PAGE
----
National Mining Associations looks to curb new climate change rule
The National Mining Association (NMA) requested the Obama administration to stay its climate change rule for power plants pending judicial review.
The Washington D.C.-based national trade organization said the new rule from the U.S. Environmental Protection Agency (EPA) will increase energy costs.
“EPA’s final Clean Power Plan reflects political expediency, not reality for supplying the nation with low cost reliable power,” NMA President and CEO Hal Quinn said in a statement. “Left in place are targets for replacing affordable energy with costly energy.”
The tougher climate change rule for power plants, demands that generators cut their carbon dioxide output 32 percent in the first-ever limits on the pollutant.
The historic regulation from the EPA is the main pillar of President Obama’s climate agenda. It is the biggest piece of his drive to create a legacy and go down in history as the first United States president to take comprehensive action against climate change by cutting emissions of greenhouse gases such as carbon dioxide, The Hill reported.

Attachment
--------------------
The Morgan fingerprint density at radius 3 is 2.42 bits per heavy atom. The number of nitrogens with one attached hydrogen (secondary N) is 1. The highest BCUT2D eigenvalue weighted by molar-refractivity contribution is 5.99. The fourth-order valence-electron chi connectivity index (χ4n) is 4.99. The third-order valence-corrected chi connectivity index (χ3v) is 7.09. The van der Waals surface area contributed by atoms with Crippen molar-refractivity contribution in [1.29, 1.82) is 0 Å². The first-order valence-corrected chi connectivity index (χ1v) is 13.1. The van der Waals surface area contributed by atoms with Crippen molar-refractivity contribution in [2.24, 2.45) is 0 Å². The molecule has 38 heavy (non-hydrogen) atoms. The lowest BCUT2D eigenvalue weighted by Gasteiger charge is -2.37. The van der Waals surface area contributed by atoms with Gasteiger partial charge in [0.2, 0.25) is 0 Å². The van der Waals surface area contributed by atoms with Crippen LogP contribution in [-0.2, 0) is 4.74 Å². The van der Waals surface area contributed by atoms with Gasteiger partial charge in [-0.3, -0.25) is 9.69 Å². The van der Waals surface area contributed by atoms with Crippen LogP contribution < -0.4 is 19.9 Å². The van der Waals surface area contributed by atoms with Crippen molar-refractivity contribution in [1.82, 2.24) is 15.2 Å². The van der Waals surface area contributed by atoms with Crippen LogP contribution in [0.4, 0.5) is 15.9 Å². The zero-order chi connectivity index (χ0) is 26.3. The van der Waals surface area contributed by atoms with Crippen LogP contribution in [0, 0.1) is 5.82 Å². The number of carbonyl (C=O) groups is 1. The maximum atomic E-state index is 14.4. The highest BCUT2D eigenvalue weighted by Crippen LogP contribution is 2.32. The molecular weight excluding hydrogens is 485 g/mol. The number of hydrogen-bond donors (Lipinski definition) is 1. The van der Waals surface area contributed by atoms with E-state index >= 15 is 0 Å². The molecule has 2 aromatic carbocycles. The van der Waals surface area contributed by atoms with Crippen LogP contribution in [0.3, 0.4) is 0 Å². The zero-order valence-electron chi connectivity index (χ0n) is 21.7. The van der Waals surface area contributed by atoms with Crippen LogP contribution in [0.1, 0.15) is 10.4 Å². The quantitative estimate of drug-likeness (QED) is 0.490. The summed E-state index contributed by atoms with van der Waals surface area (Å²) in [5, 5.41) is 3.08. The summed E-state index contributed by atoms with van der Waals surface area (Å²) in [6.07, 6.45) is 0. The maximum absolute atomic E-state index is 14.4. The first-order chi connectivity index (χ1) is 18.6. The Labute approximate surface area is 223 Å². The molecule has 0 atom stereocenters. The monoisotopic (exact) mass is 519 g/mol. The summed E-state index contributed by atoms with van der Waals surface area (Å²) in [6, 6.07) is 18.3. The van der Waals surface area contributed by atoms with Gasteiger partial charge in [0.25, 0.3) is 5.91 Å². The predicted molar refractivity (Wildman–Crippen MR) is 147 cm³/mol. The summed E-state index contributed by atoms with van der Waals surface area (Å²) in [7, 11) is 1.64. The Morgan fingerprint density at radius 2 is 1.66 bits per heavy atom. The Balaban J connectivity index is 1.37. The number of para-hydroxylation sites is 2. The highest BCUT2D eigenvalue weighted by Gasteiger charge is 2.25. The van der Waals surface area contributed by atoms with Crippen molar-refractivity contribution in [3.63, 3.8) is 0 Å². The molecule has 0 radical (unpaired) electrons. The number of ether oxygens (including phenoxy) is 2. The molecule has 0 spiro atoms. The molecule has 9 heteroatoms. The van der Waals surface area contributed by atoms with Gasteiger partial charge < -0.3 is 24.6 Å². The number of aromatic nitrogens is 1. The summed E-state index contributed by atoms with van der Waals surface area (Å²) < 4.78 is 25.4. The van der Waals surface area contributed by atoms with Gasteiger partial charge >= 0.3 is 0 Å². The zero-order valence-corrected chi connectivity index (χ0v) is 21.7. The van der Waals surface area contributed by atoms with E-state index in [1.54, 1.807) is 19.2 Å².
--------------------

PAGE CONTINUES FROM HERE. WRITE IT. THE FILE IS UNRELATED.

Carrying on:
Under the rule, the EPA is asking states to formulate plans to reduce carbon emissions by 32 percent from 2005 levels by 2030. Plans are due in September of 2016, but states that need more time will be able to request a two-year extension for final plan submissions. Compliance would begin in 2022 instead of 2020 and emission reductions would be phased in gradually up to 2030.
In a letter to EPA Administrator Gina McCarthy, the NMA said the climate change rules are likely to be reversed on appeal, because Congress did not give the agency the power to restructure how the nation produces and consumes electricity.
“Congress did not even give the Federal Energy Regulatory Commission, much less EPA, that power,” the letter said. “Instead, Congress, in the Federal Power Act, preserved states’ inherent power over electric utility resource planning and development.”
The NMA said the EPA rule would cripple domestic coal production and eliminate thousands of mining jobs. The group is pushing the agency to stay the effectiveness of the rule until after it’s litigated on its merits.
“All of this time, effort, money and controversy will be for naught if the rule is overturned,” the NMA said in its letter to the EPA. “Worse, changes to the grid that states would not choose to make absent the rule will be locked in if a stay is not issued.”
NMA wasn’t the only industry group voicing its opposition to the rule. The National Association of Manufacturers (NAM) said it is keeping all options on the table, including litigation, to protect manufacturers' ability to compete in the global marketplace.
The U.S. Chamber of Commerce said it's also considering litigation to stop the rule it's calling “an EPA regulatory power grab,” from taking effect.